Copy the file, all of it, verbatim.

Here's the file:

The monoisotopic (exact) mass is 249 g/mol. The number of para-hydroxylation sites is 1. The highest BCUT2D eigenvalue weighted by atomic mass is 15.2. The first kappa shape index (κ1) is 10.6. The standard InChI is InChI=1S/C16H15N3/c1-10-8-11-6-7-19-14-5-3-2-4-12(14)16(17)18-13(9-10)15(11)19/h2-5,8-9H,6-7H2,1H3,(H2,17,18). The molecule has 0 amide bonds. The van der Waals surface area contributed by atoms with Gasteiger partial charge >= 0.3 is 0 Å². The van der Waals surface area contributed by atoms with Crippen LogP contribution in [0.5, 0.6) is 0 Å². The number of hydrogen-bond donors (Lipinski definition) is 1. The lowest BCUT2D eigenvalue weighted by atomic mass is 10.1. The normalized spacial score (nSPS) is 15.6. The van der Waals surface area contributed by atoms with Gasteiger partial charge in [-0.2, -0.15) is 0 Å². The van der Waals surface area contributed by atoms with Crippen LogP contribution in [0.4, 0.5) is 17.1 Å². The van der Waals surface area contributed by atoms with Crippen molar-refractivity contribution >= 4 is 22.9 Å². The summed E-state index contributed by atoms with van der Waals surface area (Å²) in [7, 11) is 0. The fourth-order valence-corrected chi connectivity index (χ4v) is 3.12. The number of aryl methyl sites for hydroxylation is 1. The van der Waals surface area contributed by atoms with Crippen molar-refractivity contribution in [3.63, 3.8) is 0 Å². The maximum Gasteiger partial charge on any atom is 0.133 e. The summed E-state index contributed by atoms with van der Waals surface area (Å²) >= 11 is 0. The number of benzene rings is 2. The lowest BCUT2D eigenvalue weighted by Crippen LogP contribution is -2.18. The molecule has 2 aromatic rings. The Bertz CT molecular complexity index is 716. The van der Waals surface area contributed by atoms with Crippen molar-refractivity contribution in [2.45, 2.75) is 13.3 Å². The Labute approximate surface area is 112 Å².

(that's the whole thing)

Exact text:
The monoisotopic (exact) mass is 249 g/mol. The number of para-hydroxylation sites is 1. The highest BCUT2D eigenvalue weighted by atomic mass is 15.2. The first kappa shape index (κ1) is 10.6. The standard InChI is InChI=1S/C16H15N3/c1-10-8-11-6-7-19-14-5-3-2-4-12(14)16(17)18-13(9-10)15(11)19/h2-5,8-9H,6-7H2,1H3,(H2,17,18). The molecule has 0 amide bonds. The van der Waals surface area contributed by atoms with Gasteiger partial charge >= 0.3 is 0 Å². The van der Waals surface area contributed by atoms with Crippen LogP contribution in [0.5, 0.6) is 0 Å². The number of hydrogen-bond donors (Lipinski definition) is 1. The lowest BCUT2D eigenvalue weighted by atomic mass is 10.1. The normalized spacial score (nSPS) is 15.6. The van der Waals surface area contributed by atoms with Gasteiger partial charge in [-0.2, -0.15) is 0 Å². The van der Waals surface area contributed by atoms with Crippen LogP contribution in [0.4, 0.5) is 17.1 Å². The van der Waals surface area contributed by atoms with Crippen molar-refractivity contribution >= 4 is 22.9 Å². The summed E-state index contributed by atoms with van der Waals surface area (Å²) in [7, 11) is 0. The fourth-order valence-corrected chi connectivity index (χ4v) is 3.12. The number of aryl methyl sites for hydroxylation is 1. The van der Waals surface area contributed by atoms with Crippen molar-refractivity contribution in [3.63, 3.8) is 0 Å². The maximum Gasteiger partial charge on any atom is 0.133 e. The summed E-state index contributed by atoms with van der Waals surface area (Å²) >= 11 is 0. The number of benzene rings is 2. The lowest BCUT2D eigenvalue weighted by Crippen LogP contribution is -2.18. The molecule has 2 aromatic rings. The Bertz CT molecular complexity index is 716. The van der Waals surface area contributed by atoms with Crippen molar-refractivity contribution in [2.45, 2.75) is 13.3 Å². The Labute approximate surface area is 112 Å².